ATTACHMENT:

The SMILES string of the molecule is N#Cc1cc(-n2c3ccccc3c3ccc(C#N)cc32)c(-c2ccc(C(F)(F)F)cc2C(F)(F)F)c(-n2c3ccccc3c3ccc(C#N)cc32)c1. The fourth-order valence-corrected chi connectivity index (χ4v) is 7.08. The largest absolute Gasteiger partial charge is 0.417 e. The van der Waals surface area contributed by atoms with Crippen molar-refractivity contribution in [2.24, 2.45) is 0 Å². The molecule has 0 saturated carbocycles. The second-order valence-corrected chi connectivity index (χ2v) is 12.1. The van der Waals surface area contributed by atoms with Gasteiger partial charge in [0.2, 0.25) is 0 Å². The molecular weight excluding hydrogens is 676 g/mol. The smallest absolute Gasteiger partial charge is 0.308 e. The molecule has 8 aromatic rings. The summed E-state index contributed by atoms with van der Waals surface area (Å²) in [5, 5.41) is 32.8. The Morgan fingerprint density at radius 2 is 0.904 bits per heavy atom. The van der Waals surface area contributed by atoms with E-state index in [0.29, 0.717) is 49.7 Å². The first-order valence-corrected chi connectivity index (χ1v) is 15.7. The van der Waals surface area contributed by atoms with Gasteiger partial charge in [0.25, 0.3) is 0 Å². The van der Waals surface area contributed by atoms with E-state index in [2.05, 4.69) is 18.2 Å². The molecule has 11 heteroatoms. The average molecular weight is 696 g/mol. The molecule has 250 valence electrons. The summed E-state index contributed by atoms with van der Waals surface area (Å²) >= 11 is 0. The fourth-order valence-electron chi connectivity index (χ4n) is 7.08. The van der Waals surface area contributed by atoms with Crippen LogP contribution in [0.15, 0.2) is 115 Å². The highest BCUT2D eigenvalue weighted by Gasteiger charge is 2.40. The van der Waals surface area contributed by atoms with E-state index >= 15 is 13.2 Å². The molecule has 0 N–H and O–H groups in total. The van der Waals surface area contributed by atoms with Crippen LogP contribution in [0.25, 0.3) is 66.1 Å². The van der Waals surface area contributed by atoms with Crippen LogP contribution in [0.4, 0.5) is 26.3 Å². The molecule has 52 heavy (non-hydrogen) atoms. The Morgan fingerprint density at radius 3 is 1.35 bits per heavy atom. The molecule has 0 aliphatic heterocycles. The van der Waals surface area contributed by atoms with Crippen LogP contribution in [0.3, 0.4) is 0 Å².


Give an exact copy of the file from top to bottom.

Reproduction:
The SMILES string of the molecule is N#Cc1cc(-n2c3ccccc3c3ccc(C#N)cc32)c(-c2ccc(C(F)(F)F)cc2C(F)(F)F)c(-n2c3ccccc3c3ccc(C#N)cc32)c1. The fourth-order valence-corrected chi connectivity index (χ4v) is 7.08. The largest absolute Gasteiger partial charge is 0.417 e. The van der Waals surface area contributed by atoms with Crippen molar-refractivity contribution in [2.24, 2.45) is 0 Å². The molecule has 0 saturated carbocycles. The second-order valence-corrected chi connectivity index (χ2v) is 12.1. The van der Waals surface area contributed by atoms with Gasteiger partial charge in [0.2, 0.25) is 0 Å². The molecular weight excluding hydrogens is 676 g/mol. The smallest absolute Gasteiger partial charge is 0.308 e. The molecule has 8 aromatic rings. The summed E-state index contributed by atoms with van der Waals surface area (Å²) in [5, 5.41) is 32.8. The Morgan fingerprint density at radius 2 is 0.904 bits per heavy atom. The van der Waals surface area contributed by atoms with E-state index in [0.29, 0.717) is 49.7 Å². The first-order valence-corrected chi connectivity index (χ1v) is 15.7. The van der Waals surface area contributed by atoms with Gasteiger partial charge in [0.25, 0.3) is 0 Å². The van der Waals surface area contributed by atoms with E-state index in [2.05, 4.69) is 18.2 Å². The molecule has 11 heteroatoms. The average molecular weight is 696 g/mol. The molecule has 250 valence electrons. The summed E-state index contributed by atoms with van der Waals surface area (Å²) >= 11 is 0. The fourth-order valence-electron chi connectivity index (χ4n) is 7.08. The van der Waals surface area contributed by atoms with Crippen LogP contribution in [0.15, 0.2) is 115 Å². The highest BCUT2D eigenvalue weighted by Gasteiger charge is 2.40. The van der Waals surface area contributed by atoms with E-state index >= 15 is 13.2 Å². The molecule has 0 N–H and O–H groups in total. The van der Waals surface area contributed by atoms with Crippen LogP contribution in [0.25, 0.3) is 66.1 Å². The van der Waals surface area contributed by atoms with Crippen LogP contribution in [0.4, 0.5) is 26.3 Å². The molecule has 52 heavy (non-hydrogen) atoms. The Morgan fingerprint density at radius 3 is 1.35 bits per heavy atom. The molecule has 0 aliphatic heterocycles. The van der Waals surface area contributed by atoms with Crippen LogP contribution in [0.3, 0.4) is 0 Å².